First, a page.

Enthusiastic amateur translators who love your subject are likely to have a better chance of doing a great job than amateurs who are willing to pick up a bit of translation work on the side at cheap rates. And then there could be some professionals around who might assist with some “pro bono” work if they think the project is one they can believe in.
If amateur, crowdsourced translators become involved, it might be worth looking at the approach TED has taken to crowdsource translations of its videos (devoted to “ideas worth spreading”) . They recruit translators and amateur linguists who are prepared to do the work – not for pay, but because they are enthusiastic about the topic and are likely to have the right sort of subject knowledge. When looking for translators who will work for love, it’s probably worth looking at TED’s guidelines which require a collaborative approach via “a second pair of eyes on each translation” .
There seem to be many approaches to crowdsourced translation – some which clearly have been designed to avoid engaging professionals who expect to be paid. But Susanna’s proposed project seems to me to be a legitimate use of unpaid, crowdsourced translation which doesn’t threaten the livelihoods of professional translators. Unless adequate funds can be raised, it’s the sort of translation project which might not proceed otherwise.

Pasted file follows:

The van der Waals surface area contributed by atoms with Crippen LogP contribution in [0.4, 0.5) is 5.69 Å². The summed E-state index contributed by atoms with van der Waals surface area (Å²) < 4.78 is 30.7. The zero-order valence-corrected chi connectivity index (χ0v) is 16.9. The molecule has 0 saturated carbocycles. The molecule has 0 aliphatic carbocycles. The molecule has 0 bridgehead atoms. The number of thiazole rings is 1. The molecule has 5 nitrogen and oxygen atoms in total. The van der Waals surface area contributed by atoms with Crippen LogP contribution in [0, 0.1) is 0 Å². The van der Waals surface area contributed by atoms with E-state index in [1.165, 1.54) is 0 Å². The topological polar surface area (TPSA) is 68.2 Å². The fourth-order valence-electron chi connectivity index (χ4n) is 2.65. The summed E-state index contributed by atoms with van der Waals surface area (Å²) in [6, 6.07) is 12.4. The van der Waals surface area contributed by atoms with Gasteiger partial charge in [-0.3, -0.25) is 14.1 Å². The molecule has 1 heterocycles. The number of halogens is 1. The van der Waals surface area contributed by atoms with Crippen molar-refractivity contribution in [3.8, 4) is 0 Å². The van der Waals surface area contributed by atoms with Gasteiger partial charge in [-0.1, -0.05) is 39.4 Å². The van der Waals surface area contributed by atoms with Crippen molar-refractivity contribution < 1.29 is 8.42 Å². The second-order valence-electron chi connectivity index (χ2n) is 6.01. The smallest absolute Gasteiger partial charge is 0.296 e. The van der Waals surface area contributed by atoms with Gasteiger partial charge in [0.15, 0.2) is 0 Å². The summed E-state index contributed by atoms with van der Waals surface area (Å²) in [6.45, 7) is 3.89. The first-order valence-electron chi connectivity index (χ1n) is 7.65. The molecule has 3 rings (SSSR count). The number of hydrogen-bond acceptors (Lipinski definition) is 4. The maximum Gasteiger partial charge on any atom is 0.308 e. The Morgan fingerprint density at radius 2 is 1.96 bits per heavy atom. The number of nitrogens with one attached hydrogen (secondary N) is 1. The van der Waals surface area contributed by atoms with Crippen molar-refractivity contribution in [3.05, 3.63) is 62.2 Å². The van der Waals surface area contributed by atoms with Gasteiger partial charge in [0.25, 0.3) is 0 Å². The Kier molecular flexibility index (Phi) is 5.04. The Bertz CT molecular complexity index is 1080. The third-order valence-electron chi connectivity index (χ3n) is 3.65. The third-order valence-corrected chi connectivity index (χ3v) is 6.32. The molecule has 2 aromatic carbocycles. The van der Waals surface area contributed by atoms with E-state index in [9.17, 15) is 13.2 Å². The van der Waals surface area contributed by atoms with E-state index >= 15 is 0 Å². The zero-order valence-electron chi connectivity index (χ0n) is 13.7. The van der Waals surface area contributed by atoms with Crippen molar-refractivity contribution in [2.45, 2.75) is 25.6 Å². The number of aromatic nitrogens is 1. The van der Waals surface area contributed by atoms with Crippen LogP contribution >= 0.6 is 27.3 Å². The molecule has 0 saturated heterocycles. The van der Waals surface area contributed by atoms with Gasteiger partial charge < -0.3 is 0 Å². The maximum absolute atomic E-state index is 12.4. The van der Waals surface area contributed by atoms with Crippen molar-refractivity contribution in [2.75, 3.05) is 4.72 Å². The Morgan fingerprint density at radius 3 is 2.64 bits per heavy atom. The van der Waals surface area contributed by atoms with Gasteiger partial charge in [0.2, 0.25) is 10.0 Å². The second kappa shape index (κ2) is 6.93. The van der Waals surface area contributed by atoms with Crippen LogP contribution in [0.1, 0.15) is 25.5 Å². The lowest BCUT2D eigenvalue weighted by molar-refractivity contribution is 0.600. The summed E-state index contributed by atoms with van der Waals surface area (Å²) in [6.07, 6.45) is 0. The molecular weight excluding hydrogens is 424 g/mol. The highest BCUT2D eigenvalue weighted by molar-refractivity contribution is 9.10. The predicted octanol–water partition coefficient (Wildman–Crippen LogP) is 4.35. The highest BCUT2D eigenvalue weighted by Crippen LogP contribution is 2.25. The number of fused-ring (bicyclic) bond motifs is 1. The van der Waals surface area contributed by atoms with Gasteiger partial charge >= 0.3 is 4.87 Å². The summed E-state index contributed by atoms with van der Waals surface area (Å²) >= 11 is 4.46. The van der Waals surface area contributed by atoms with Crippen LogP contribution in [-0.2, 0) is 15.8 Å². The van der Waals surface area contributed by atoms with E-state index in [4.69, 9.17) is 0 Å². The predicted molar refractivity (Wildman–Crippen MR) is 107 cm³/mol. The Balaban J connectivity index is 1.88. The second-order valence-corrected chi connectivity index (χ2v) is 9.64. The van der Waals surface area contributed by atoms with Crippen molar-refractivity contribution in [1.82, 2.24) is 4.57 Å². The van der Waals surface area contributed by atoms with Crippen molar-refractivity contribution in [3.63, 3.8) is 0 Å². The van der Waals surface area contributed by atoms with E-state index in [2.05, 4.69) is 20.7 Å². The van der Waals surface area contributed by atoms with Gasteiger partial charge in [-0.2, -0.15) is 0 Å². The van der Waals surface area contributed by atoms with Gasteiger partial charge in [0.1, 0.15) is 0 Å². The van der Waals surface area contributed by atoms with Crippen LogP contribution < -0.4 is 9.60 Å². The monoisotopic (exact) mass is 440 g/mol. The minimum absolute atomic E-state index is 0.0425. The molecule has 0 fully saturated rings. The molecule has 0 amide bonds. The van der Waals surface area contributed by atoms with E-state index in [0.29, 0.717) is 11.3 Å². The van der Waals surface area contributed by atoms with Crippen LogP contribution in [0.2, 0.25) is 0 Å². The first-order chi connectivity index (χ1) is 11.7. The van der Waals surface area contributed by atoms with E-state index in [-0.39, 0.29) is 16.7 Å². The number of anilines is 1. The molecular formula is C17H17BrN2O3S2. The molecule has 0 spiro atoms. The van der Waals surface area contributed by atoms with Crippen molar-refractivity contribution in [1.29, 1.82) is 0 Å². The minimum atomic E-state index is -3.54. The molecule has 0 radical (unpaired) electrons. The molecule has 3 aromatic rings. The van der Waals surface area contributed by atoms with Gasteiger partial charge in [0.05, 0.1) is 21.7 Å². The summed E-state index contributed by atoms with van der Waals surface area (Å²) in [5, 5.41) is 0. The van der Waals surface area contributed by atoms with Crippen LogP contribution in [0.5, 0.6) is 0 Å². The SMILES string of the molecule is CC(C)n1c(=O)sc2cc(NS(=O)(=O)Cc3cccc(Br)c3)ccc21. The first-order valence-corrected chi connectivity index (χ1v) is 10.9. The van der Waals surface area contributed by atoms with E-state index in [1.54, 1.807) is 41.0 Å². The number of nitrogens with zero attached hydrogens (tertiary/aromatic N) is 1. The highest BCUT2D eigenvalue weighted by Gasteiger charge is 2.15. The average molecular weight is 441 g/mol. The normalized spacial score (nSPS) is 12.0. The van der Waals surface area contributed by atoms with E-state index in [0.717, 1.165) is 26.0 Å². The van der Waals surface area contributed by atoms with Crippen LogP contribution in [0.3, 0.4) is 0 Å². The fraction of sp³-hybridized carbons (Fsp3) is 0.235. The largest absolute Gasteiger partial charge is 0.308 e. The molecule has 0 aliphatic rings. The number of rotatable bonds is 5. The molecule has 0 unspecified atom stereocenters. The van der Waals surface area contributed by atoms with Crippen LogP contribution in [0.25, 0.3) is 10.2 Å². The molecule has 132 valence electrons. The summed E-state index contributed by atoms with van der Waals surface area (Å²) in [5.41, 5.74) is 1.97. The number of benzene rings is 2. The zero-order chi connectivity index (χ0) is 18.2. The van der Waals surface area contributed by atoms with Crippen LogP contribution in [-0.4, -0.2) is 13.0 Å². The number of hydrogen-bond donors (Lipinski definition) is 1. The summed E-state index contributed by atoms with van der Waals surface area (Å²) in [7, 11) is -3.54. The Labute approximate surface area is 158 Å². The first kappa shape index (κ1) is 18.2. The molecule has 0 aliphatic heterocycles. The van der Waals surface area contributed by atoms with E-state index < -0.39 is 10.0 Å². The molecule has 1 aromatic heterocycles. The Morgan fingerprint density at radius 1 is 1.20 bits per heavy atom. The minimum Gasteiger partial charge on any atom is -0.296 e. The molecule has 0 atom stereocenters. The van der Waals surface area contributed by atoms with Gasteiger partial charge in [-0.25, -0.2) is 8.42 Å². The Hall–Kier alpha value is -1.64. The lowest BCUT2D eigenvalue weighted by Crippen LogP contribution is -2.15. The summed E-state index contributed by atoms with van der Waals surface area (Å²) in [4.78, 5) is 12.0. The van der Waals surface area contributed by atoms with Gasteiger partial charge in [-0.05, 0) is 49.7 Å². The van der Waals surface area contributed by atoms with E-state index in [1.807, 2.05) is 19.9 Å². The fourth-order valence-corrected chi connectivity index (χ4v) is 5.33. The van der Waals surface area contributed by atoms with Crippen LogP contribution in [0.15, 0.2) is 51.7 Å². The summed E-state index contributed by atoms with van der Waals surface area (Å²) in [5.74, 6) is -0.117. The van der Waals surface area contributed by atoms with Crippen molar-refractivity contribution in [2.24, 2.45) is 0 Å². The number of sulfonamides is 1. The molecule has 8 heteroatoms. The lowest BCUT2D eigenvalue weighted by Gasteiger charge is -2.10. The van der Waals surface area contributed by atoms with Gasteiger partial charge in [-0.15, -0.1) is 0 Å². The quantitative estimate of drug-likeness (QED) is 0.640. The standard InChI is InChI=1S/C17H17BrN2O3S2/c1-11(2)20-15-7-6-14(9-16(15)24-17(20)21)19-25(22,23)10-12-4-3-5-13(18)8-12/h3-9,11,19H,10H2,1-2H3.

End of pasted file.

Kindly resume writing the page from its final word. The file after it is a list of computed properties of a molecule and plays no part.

The dilemma of managing the quality of the output, however, remains…
Susanna is looking for specific advice from readers on how she might complete her project:
- The best approach to take to get the job done – is some variety of “crowdsourcing” the way to go?
- Idea on managing the translation process, including quality assurance and control;
- If using volunteer translators and editors is the way to go – how does one find them?
- What crowdsourcing platforms are available which could be used to manage the work?
If you have any suggestions for Susanna, you are welcome to leave comments here or contact her directly through her webpage www.createyourworldbook.com.
 BBC: polyglot explains how to learn languages, foreign languages http://www.youtube.com/watch?v=AyEV7SkbZ_k
 Customer reviews on Amazon are here: http://www.amazon.com/Language-Music-Susanna-Zaraysky/dp/0982018991
 Donnie and Trixie have a serious talk about translation quality: http://bit.ly/AnH2E6
 TED – Ideas worth spreading http://www.ted.com/pages/about
 Becoming a TED translator http://www.ted.com/pages/293